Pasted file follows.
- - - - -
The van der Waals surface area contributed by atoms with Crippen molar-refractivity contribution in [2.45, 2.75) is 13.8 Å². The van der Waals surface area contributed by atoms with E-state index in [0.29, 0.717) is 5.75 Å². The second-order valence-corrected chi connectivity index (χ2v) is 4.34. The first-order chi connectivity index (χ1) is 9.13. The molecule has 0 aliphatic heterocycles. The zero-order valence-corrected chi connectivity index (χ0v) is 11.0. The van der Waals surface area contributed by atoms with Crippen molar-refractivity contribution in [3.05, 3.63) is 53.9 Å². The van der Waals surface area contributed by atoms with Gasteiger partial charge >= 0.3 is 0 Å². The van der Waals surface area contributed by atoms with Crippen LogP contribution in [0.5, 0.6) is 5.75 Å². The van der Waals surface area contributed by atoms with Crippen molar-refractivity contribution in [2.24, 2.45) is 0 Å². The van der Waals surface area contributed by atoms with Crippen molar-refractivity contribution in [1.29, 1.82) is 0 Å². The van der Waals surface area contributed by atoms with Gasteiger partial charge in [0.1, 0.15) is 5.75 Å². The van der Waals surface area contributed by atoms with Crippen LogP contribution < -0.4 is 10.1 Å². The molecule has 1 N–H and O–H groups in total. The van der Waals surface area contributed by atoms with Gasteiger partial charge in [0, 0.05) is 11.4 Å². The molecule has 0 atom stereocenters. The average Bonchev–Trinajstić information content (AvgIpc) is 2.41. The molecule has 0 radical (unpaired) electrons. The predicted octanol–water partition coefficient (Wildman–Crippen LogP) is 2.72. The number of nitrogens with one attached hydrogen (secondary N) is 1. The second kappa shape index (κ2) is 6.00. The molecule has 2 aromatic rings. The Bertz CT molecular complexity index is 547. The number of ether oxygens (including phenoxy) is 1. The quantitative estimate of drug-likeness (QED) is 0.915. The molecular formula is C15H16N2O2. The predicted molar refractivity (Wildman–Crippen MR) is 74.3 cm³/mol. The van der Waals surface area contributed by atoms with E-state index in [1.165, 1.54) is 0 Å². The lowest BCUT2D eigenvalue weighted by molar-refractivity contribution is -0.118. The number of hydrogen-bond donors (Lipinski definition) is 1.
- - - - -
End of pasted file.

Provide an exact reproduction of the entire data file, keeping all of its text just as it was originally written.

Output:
The van der Waals surface area contributed by atoms with Crippen molar-refractivity contribution in [2.45, 2.75) is 13.8 Å². The van der Waals surface area contributed by atoms with E-state index in [0.29, 0.717) is 5.75 Å². The second-order valence-corrected chi connectivity index (χ2v) is 4.34. The first-order chi connectivity index (χ1) is 9.13. The molecule has 0 aliphatic heterocycles. The zero-order valence-corrected chi connectivity index (χ0v) is 11.0. The van der Waals surface area contributed by atoms with Crippen molar-refractivity contribution in [3.05, 3.63) is 53.9 Å². The van der Waals surface area contributed by atoms with Gasteiger partial charge >= 0.3 is 0 Å². The van der Waals surface area contributed by atoms with Crippen LogP contribution in [0.5, 0.6) is 5.75 Å². The van der Waals surface area contributed by atoms with Crippen molar-refractivity contribution in [2.24, 2.45) is 0 Å². The van der Waals surface area contributed by atoms with Crippen molar-refractivity contribution in [1.29, 1.82) is 0 Å². The van der Waals surface area contributed by atoms with Gasteiger partial charge in [0.1, 0.15) is 5.75 Å². The van der Waals surface area contributed by atoms with Crippen LogP contribution < -0.4 is 10.1 Å². The molecule has 1 N–H and O–H groups in total. The van der Waals surface area contributed by atoms with Gasteiger partial charge in [0, 0.05) is 11.4 Å². The molecule has 0 atom stereocenters. The average Bonchev–Trinajstić information content (AvgIpc) is 2.41. The molecule has 0 radical (unpaired) electrons. The predicted octanol–water partition coefficient (Wildman–Crippen LogP) is 2.72. The number of nitrogens with one attached hydrogen (secondary N) is 1. The second kappa shape index (κ2) is 6.00. The molecule has 2 aromatic rings. The Bertz CT molecular complexity index is 547. The number of ether oxygens (including phenoxy) is 1. The quantitative estimate of drug-likeness (QED) is 0.915. The molecular formula is C15H16N2O2. The predicted molar refractivity (Wildman–Crippen MR) is 74.3 cm³/mol. The van der Waals surface area contributed by atoms with E-state index in [1.165, 1.54) is 0 Å². The lowest BCUT2D eigenvalue weighted by molar-refractivity contribution is -0.118. The number of hydrogen-bond donors (Lipinski definition) is 1.